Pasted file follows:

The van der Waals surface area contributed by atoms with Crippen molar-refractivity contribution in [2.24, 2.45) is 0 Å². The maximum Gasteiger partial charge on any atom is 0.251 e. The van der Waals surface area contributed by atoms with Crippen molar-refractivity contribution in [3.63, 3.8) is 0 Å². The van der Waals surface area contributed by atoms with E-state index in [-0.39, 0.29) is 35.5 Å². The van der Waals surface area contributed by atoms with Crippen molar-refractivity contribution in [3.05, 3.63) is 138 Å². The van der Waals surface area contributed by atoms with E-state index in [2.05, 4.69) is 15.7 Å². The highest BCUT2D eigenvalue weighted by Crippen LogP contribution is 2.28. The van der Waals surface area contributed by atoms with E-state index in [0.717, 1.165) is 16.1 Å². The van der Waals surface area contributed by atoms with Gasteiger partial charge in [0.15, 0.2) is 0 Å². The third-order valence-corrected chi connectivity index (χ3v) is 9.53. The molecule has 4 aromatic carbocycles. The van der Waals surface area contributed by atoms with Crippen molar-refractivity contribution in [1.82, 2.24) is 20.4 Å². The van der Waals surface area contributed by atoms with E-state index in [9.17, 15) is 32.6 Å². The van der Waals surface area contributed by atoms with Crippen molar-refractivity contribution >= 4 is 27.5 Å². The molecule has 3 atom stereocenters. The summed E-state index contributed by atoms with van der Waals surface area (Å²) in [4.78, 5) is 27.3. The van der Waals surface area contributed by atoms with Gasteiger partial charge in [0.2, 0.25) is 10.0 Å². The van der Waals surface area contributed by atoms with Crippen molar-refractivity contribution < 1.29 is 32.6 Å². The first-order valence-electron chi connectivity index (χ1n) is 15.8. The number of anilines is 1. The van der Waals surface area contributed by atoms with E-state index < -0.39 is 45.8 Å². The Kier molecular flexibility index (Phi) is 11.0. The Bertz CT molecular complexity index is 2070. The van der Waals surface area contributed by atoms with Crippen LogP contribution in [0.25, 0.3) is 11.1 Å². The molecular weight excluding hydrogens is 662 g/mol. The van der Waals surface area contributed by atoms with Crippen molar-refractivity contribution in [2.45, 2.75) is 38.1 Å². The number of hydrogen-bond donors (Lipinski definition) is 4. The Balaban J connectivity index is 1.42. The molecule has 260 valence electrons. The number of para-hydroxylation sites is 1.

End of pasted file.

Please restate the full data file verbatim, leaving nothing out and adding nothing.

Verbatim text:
The van der Waals surface area contributed by atoms with Crippen molar-refractivity contribution in [2.24, 2.45) is 0 Å². The maximum Gasteiger partial charge on any atom is 0.251 e. The van der Waals surface area contributed by atoms with Crippen molar-refractivity contribution in [3.63, 3.8) is 0 Å². The van der Waals surface area contributed by atoms with E-state index in [-0.39, 0.29) is 35.5 Å². The van der Waals surface area contributed by atoms with Crippen molar-refractivity contribution in [3.05, 3.63) is 138 Å². The van der Waals surface area contributed by atoms with E-state index in [2.05, 4.69) is 15.7 Å². The highest BCUT2D eigenvalue weighted by Crippen LogP contribution is 2.28. The van der Waals surface area contributed by atoms with E-state index in [0.717, 1.165) is 16.1 Å². The van der Waals surface area contributed by atoms with Gasteiger partial charge in [0.15, 0.2) is 0 Å². The third-order valence-corrected chi connectivity index (χ3v) is 9.53. The molecule has 4 aromatic carbocycles. The van der Waals surface area contributed by atoms with Crippen molar-refractivity contribution in [1.82, 2.24) is 20.4 Å². The van der Waals surface area contributed by atoms with E-state index in [9.17, 15) is 32.6 Å². The van der Waals surface area contributed by atoms with Crippen molar-refractivity contribution >= 4 is 27.5 Å². The molecule has 3 atom stereocenters. The summed E-state index contributed by atoms with van der Waals surface area (Å²) in [4.78, 5) is 27.3. The van der Waals surface area contributed by atoms with Gasteiger partial charge in [0.2, 0.25) is 10.0 Å². The van der Waals surface area contributed by atoms with Crippen molar-refractivity contribution < 1.29 is 32.6 Å². The first-order valence-electron chi connectivity index (χ1n) is 15.8. The number of anilines is 1. The van der Waals surface area contributed by atoms with E-state index < -0.39 is 45.8 Å². The Kier molecular flexibility index (Phi) is 11.0. The Bertz CT molecular complexity index is 2070. The van der Waals surface area contributed by atoms with Crippen LogP contribution in [0.25, 0.3) is 11.1 Å². The molecular weight excluding hydrogens is 662 g/mol. The van der Waals surface area contributed by atoms with Crippen molar-refractivity contribution in [2.45, 2.75) is 38.1 Å². The number of hydrogen-bond donors (Lipinski definition) is 4. The Balaban J connectivity index is 1.42. The molecule has 260 valence electrons. The number of para-hydroxylation sites is 1.